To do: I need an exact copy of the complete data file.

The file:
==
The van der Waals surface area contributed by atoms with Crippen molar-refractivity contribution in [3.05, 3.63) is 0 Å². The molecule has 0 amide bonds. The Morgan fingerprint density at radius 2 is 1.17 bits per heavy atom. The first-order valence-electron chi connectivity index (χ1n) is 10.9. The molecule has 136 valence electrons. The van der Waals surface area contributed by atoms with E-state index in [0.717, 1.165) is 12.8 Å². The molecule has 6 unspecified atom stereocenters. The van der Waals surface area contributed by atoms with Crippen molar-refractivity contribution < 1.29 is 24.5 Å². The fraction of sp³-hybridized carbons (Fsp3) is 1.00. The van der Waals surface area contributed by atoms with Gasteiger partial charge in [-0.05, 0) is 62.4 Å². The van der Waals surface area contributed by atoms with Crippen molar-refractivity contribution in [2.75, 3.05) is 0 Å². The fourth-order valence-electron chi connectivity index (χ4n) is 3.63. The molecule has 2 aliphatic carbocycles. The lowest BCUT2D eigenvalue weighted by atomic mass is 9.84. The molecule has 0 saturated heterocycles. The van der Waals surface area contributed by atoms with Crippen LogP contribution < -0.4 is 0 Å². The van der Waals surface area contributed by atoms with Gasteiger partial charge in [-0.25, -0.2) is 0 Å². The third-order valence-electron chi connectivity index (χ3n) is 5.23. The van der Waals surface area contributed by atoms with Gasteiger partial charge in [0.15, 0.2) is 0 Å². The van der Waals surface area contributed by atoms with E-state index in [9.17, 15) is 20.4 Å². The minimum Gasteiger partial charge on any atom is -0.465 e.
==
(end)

The van der Waals surface area contributed by atoms with Crippen molar-refractivity contribution in [3.05, 3.63) is 0 Å². The molecule has 0 amide bonds. The Morgan fingerprint density at radius 2 is 1.17 bits per heavy atom. The first-order valence-electron chi connectivity index (χ1n) is 10.9. The molecule has 136 valence electrons. The van der Waals surface area contributed by atoms with E-state index in [0.717, 1.165) is 12.8 Å². The molecule has 6 unspecified atom stereocenters. The van der Waals surface area contributed by atoms with Crippen molar-refractivity contribution < 1.29 is 24.5 Å². The fraction of sp³-hybridized carbons (Fsp3) is 1.00. The van der Waals surface area contributed by atoms with Gasteiger partial charge in [-0.05, 0) is 62.4 Å². The van der Waals surface area contributed by atoms with Crippen molar-refractivity contribution in [2.75, 3.05) is 0 Å². The fourth-order valence-electron chi connectivity index (χ4n) is 3.63. The molecule has 2 aliphatic carbocycles. The lowest BCUT2D eigenvalue weighted by atomic mass is 9.84. The molecule has 0 saturated heterocycles. The van der Waals surface area contributed by atoms with Crippen LogP contribution < -0.4 is 0 Å². The van der Waals surface area contributed by atoms with Gasteiger partial charge in [-0.25, -0.2) is 0 Å². The third-order valence-electron chi connectivity index (χ3n) is 5.23. The van der Waals surface area contributed by atoms with Gasteiger partial charge in [0.15, 0.2) is 0 Å². The van der Waals surface area contributed by atoms with E-state index in [9.17, 15) is 20.4 Å². The minimum Gasteiger partial charge on any atom is -0.465 e.